Alex Rivera’s Sleep Dealer

Sleep Dealer takes what we’ve discussed about being part of a community and goes further in creating a surreal futuristic phenomenon. In class the point was brought up that the labor portrayed in the film is similar to the exhaustion a person might experience when using technology, for example spending countless hours on a computer desktop. I can see the parallels in that comparison because I’ve been subject to working on papers for countless hours. There have probably been times where I didn’t look away from the screen enough and it did take a toll on my eyes and my energy level. The labor done in the film might not have taken a physical toll as much as we think because they are technically standing in one spot and moving their hands to motion a lifelike action done in construction or whatever field their duty falls under. I believe that the toll it takes on Memo to the point where he is exhausted is more on the mental and emotional side. The labor drained his energy and I do think this is essential to using technology. When using an electronic device, a person becomes mesmerized by the features of the device and technically enters a new world. Memo enters a new world that his perceptions lead him to believe that he’s in. Imagining this film becoming a reality could really chance the landscape of the work force and the issues some underdeveloped counties, like Mexico, deal with.

Luz is a central character and the presenters in class asked us to think about what she means to the film along with what symbolic value she has towards Memo. Even though she comes off as a conniving, manipulative backstabber throughout the film, she turns out to be the gateway to Memo’s problems. His family is struggling to make due following the death of Memo’s father and the fact that their water supply is still being cut off by the wall that was built to block it off. Even though she sells Memo’s memories and experiences to Ramirez, it is Ramirez who is able to help Memo because of his guilt for killing is father. The wall is broken with the technology and Memo’s family is able to celebrate the wrecking of the dam. Luz is the one that opens up Memo to this new world and she performs the procedure to give Memo the nodes.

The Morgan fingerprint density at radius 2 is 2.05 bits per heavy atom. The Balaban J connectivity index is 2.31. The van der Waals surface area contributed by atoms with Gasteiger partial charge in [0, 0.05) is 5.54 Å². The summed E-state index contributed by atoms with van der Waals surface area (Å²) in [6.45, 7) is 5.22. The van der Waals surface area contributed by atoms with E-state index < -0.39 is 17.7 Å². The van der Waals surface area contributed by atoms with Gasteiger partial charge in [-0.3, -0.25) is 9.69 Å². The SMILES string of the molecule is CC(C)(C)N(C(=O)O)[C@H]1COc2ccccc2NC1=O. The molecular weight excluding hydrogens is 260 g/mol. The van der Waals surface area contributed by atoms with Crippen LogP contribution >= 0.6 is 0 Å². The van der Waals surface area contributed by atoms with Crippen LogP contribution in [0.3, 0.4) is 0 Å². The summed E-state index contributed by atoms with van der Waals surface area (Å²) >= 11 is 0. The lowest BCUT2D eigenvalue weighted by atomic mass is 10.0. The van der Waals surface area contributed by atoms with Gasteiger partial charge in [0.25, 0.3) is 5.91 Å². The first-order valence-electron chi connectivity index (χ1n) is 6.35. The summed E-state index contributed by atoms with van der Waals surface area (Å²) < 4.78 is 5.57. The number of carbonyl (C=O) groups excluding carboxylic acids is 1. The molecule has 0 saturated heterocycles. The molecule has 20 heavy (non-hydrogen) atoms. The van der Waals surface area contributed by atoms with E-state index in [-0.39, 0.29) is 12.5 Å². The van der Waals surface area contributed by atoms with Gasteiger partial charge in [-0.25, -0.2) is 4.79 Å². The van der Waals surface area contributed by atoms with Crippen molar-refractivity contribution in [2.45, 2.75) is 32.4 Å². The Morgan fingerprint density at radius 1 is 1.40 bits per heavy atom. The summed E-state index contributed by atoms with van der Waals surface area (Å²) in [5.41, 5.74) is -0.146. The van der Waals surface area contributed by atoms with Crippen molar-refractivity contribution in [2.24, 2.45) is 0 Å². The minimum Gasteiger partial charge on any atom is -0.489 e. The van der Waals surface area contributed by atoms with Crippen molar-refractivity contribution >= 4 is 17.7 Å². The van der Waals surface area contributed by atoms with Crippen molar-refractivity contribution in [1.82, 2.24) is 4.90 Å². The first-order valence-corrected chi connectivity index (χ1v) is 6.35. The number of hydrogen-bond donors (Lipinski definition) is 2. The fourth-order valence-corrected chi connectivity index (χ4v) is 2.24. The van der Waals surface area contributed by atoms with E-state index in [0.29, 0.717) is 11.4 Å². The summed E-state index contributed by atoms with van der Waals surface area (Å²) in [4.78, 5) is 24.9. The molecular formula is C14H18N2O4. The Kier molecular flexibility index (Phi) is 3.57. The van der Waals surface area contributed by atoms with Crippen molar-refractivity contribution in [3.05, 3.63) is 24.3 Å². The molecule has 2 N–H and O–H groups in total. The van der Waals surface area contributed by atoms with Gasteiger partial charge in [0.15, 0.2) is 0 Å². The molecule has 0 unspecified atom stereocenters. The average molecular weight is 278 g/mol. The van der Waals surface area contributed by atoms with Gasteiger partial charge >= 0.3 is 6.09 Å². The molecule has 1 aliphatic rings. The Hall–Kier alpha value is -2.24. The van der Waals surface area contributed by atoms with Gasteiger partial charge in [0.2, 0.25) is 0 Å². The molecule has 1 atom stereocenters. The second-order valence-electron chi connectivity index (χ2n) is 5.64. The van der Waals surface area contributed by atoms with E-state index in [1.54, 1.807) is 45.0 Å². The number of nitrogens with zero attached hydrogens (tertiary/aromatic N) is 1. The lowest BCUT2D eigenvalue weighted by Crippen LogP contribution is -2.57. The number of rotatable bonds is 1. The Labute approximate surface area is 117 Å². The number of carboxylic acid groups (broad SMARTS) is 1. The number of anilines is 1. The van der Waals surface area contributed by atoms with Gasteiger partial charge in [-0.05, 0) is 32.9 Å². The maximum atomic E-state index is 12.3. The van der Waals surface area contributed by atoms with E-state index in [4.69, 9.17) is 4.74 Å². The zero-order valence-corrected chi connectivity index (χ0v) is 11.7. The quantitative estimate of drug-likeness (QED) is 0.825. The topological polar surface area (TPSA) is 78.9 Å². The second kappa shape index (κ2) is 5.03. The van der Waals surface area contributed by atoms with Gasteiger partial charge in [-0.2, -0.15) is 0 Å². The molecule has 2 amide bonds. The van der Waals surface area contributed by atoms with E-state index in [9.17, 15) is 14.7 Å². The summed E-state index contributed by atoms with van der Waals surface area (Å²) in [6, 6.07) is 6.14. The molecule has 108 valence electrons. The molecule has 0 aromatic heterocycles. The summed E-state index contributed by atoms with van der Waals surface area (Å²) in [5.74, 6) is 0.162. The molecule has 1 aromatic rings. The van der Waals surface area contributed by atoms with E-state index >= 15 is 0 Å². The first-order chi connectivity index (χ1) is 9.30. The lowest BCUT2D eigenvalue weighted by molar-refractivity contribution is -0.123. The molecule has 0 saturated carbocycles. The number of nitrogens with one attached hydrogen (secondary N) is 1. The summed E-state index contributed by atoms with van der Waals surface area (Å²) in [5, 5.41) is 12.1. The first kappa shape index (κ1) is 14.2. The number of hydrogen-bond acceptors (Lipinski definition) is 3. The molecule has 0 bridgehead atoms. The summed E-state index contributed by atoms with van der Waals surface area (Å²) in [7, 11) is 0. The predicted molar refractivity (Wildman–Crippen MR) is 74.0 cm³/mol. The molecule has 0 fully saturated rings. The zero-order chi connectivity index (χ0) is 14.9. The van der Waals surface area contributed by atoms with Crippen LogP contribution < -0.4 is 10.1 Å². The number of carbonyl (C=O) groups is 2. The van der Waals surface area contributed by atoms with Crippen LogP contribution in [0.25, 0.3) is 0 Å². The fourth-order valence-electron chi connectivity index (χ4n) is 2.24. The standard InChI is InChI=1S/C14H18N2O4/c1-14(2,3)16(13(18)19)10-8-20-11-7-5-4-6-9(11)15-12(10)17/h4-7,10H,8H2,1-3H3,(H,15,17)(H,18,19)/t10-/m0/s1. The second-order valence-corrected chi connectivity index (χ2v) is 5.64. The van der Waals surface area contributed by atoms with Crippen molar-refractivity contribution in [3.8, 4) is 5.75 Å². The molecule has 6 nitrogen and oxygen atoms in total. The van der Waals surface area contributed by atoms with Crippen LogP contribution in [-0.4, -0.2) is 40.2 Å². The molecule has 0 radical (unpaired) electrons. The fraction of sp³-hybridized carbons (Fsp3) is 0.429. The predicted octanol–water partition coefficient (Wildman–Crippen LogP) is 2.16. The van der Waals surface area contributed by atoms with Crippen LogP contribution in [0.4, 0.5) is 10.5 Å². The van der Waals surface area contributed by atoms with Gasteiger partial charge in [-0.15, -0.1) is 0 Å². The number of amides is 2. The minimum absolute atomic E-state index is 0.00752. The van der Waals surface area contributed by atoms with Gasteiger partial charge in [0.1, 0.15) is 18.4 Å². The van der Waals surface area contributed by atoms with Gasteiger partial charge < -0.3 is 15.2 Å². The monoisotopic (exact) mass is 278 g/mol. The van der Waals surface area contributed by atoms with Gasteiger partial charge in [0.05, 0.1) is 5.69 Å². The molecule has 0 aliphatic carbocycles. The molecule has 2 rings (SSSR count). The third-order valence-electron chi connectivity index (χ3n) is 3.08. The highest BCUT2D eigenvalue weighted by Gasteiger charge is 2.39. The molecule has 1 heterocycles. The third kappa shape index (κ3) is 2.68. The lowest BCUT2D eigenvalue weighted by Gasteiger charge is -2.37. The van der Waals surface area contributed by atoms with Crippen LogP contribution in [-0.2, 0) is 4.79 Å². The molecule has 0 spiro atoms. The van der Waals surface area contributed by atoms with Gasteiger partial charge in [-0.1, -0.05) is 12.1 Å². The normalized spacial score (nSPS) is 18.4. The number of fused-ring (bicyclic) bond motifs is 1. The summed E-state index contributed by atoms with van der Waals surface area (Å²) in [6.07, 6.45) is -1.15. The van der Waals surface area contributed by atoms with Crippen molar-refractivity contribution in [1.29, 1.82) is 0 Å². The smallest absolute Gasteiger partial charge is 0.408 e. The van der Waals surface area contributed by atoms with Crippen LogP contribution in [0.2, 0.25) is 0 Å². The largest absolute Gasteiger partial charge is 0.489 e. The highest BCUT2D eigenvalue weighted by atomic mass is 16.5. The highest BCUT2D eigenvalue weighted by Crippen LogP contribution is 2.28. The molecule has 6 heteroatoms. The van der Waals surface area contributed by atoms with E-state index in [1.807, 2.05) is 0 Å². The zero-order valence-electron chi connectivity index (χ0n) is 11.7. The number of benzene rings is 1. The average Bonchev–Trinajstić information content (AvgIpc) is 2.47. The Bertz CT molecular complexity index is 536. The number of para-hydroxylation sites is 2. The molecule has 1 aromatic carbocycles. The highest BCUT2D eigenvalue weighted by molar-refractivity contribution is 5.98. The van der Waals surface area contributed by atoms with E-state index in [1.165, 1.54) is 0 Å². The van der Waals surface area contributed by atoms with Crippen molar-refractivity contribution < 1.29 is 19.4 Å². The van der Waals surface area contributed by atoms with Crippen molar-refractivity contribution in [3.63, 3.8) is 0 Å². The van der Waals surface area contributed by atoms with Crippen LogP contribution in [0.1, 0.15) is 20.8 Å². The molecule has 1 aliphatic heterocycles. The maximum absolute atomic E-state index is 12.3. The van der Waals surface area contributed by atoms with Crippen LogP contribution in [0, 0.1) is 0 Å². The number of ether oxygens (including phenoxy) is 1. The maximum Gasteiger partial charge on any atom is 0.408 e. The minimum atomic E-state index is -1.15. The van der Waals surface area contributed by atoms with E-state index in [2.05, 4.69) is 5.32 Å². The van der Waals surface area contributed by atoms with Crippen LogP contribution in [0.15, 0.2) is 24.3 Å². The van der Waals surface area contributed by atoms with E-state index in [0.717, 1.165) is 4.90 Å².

If I had the choice, I probably wouldn’t choose to get nodes and follow the path Memo does. It’s easy for me to say that living in today’s world, because Memo’s circumstances were obviously different. The positive that comes from this film is the idea that underdeveloped countries, like Mexico, might benefit from the incorporated technology. There would be newer opportunities, in the United States, for labor and obtaining resources. The biggest thing I took away from the film is how the human experience was portrayed through technology. Just like we read in Neuromancer, technology opens a new world and perspective that our senses take part in as an experience. Although we don’t see Memo teleporting into the construction sight, his senses are leading the way as he does his work and experiences the exhausting labor.

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